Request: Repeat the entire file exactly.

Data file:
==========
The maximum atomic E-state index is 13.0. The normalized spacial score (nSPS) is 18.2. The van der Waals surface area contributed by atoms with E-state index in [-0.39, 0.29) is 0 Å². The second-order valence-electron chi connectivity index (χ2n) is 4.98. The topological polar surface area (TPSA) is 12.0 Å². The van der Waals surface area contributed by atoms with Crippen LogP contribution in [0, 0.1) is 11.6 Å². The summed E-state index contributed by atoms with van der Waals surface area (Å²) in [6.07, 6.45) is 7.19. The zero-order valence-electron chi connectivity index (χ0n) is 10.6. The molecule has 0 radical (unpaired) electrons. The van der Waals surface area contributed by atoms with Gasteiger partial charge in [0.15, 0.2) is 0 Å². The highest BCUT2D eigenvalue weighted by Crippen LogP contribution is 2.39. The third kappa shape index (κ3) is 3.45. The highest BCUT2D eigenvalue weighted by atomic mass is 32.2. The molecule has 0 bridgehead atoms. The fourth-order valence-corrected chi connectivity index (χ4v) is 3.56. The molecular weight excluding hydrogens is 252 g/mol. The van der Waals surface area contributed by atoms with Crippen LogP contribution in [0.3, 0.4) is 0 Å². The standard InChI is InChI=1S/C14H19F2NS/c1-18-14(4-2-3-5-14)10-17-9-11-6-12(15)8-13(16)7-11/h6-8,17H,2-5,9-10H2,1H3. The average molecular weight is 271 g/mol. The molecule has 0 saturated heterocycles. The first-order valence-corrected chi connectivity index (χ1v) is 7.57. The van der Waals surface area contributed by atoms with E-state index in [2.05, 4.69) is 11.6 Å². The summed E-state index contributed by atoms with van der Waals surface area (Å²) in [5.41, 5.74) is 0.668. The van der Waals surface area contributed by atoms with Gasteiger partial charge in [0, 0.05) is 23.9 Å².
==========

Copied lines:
The maximum atomic E-state index is 13.0. The normalized spacial score (nSPS) is 18.2. The van der Waals surface area contributed by atoms with E-state index in [-0.39, 0.29) is 0 Å². The second-order valence-electron chi connectivity index (χ2n) is 4.98. The topological polar surface area (TPSA) is 12.0 Å². The van der Waals surface area contributed by atoms with Crippen LogP contribution in [0, 0.1) is 11.6 Å². The summed E-state index contributed by atoms with van der Waals surface area (Å²) in [6.07, 6.45) is 7.19. The zero-order valence-electron chi connectivity index (χ0n) is 10.6. The molecule has 0 radical (unpaired) electrons. The van der Waals surface area contributed by atoms with Gasteiger partial charge in [0.15, 0.2) is 0 Å². The highest BCUT2D eigenvalue weighted by Crippen LogP contribution is 2.39. The third kappa shape index (κ3) is 3.45. The highest BCUT2D eigenvalue weighted by atomic mass is 32.2. The molecule has 0 bridgehead atoms. The fourth-order valence-corrected chi connectivity index (χ4v) is 3.56. The molecular weight excluding hydrogens is 252 g/mol. The van der Waals surface area contributed by atoms with Crippen LogP contribution in [0.3, 0.4) is 0 Å². The standard InChI is InChI=1S/C14H19F2NS/c1-18-14(4-2-3-5-14)10-17-9-11-6-12(15)8-13(16)7-11/h6-8,17H,2-5,9-10H2,1H3. The average molecular weight is 271 g/mol. The molecule has 0 saturated heterocycles. The first-order valence-corrected chi connectivity index (χ1v) is 7.57. The van der Waals surface area contributed by atoms with E-state index in [2.05, 4.69) is 11.6 Å². The summed E-state index contributed by atoms with van der Waals surface area (Å²) in [5.41, 5.74) is 0.668. The van der Waals surface area contributed by atoms with Gasteiger partial charge in [0, 0.05) is 23.9 Å².